I’ve been seeing watercress more often. Both at the farmer’s market and at the grocery store I frequent. I’d never eaten watercress before and didn’t know much about it. But I decided to buy some anyway.
I had an idea that it was partnered with cucumber in tiny sandwiches served at tea in quaint English villages. But watercress is much more than that…and it’s no shrinking violet either. Watercress has a peppery taste with lots of zing to it. So what exactly is it?
Watercress is an aquatic plant found near springs and slow-moving streams. It bears small, round, slightly scalloped leaves. In the summer it produces tiny white flowers that become small pods with two rows of edible seeds. Watercress has been cultivated in Europe, Central Asia and the Americas for thousands of years and used as food and medicine.
Watercress enjoys a long and interesting history. Up until the Renaissance, this spunky green was used as a breath freshener and palate cleanser, as well as for medicinal purposes. The Greeks were no strangers to the health benefits of watercress, either. When Hippocrates founded the first hospital on the Island of Kos around 400 BC, he grew watercress and used it to treat blood disorders.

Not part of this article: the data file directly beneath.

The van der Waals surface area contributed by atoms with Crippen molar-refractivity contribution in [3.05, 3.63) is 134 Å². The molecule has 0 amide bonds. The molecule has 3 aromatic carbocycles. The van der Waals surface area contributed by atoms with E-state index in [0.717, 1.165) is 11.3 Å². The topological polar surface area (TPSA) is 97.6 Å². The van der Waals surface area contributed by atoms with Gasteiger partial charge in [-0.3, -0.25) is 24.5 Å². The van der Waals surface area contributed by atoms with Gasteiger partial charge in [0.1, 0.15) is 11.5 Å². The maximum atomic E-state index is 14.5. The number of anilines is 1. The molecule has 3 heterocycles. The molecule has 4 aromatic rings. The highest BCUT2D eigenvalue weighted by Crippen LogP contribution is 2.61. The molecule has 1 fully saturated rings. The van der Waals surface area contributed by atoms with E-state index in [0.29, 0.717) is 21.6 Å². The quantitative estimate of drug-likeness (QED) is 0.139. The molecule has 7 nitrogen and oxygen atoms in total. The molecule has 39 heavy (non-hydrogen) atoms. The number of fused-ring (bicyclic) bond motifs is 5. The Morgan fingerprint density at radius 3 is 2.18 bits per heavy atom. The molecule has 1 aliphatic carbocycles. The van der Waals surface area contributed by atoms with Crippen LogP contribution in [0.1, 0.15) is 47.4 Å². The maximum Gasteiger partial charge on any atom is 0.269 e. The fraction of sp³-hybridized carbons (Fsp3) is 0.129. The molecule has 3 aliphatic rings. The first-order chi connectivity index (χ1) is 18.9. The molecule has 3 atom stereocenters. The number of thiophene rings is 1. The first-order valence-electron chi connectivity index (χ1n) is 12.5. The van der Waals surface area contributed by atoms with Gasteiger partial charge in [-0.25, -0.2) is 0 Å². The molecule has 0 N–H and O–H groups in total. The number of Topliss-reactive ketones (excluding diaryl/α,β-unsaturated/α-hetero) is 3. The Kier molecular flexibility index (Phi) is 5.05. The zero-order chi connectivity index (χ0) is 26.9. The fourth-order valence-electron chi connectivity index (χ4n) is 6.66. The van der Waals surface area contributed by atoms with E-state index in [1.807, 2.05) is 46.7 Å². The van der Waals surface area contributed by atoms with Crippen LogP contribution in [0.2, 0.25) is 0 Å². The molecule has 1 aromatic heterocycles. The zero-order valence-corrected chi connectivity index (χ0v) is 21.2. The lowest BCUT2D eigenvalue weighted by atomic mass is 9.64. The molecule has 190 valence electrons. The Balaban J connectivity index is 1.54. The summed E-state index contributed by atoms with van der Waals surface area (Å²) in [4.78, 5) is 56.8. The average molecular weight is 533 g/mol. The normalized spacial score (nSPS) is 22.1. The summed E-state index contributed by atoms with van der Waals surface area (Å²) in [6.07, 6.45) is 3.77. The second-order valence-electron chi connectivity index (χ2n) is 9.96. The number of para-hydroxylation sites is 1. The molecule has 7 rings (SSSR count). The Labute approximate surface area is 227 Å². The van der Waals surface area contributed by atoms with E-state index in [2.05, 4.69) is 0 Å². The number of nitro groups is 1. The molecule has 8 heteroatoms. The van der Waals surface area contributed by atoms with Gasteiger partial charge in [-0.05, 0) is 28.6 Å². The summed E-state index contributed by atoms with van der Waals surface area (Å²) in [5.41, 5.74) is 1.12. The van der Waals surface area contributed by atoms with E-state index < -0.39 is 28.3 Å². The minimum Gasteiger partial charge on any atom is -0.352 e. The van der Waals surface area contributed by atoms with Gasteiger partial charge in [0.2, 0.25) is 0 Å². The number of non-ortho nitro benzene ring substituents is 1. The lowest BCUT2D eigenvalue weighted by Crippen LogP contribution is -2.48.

It is reported that Nicholas Messier first grew watercress in Germany, in the middle of the 16th century. English cultivation started in early 1880’s when watercress became popular as a salad ingredient.
The 17th-century herbalist John Gerard recommended watercress as a remedy for scurvy. And, according to the book James Cook and the Conquest of Scurvy 1, Captain James Cook was able to circumnavigate the globe three times, due in part to his use of watercress.
Watercress packs a nutritional punch. A 100-gram serving is rich in vitamin K and contains significant amounts of vitamins A, C and B6, calcium and manganese.
Not only that watercress is versatile. It can be used as a salad green with romaine lettuce or fresh spinach, steamed and eaten as a vegetable and added to soups. Clearly, watercress is much more than a sandwich partner to cucumber.
Photo by silviarita.